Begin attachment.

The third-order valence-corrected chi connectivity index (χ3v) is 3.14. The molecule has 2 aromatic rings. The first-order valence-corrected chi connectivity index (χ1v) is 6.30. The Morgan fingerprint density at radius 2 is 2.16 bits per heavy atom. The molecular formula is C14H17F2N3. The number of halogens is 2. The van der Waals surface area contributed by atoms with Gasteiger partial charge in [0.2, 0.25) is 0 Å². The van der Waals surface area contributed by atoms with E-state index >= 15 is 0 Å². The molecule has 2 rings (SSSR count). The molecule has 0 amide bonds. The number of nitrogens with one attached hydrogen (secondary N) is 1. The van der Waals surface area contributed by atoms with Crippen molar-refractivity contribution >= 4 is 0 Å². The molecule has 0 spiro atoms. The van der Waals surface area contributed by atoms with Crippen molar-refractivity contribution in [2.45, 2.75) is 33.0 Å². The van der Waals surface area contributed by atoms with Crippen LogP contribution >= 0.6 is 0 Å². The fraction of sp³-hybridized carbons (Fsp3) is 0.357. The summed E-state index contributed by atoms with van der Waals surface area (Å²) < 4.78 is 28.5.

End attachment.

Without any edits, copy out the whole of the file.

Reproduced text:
The third-order valence-corrected chi connectivity index (χ3v) is 3.14. The molecule has 2 aromatic rings. The first-order valence-corrected chi connectivity index (χ1v) is 6.30. The Morgan fingerprint density at radius 2 is 2.16 bits per heavy atom. The molecular formula is C14H17F2N3. The number of halogens is 2. The van der Waals surface area contributed by atoms with Gasteiger partial charge in [0.2, 0.25) is 0 Å². The van der Waals surface area contributed by atoms with E-state index >= 15 is 0 Å². The molecule has 2 rings (SSSR count). The molecule has 0 amide bonds. The number of nitrogens with one attached hydrogen (secondary N) is 1. The van der Waals surface area contributed by atoms with Crippen molar-refractivity contribution >= 4 is 0 Å². The molecule has 0 spiro atoms. The van der Waals surface area contributed by atoms with Crippen molar-refractivity contribution in [2.45, 2.75) is 33.0 Å². The van der Waals surface area contributed by atoms with Crippen LogP contribution >= 0.6 is 0 Å². The fraction of sp³-hybridized carbons (Fsp3) is 0.357. The summed E-state index contributed by atoms with van der Waals surface area (Å²) < 4.78 is 28.5.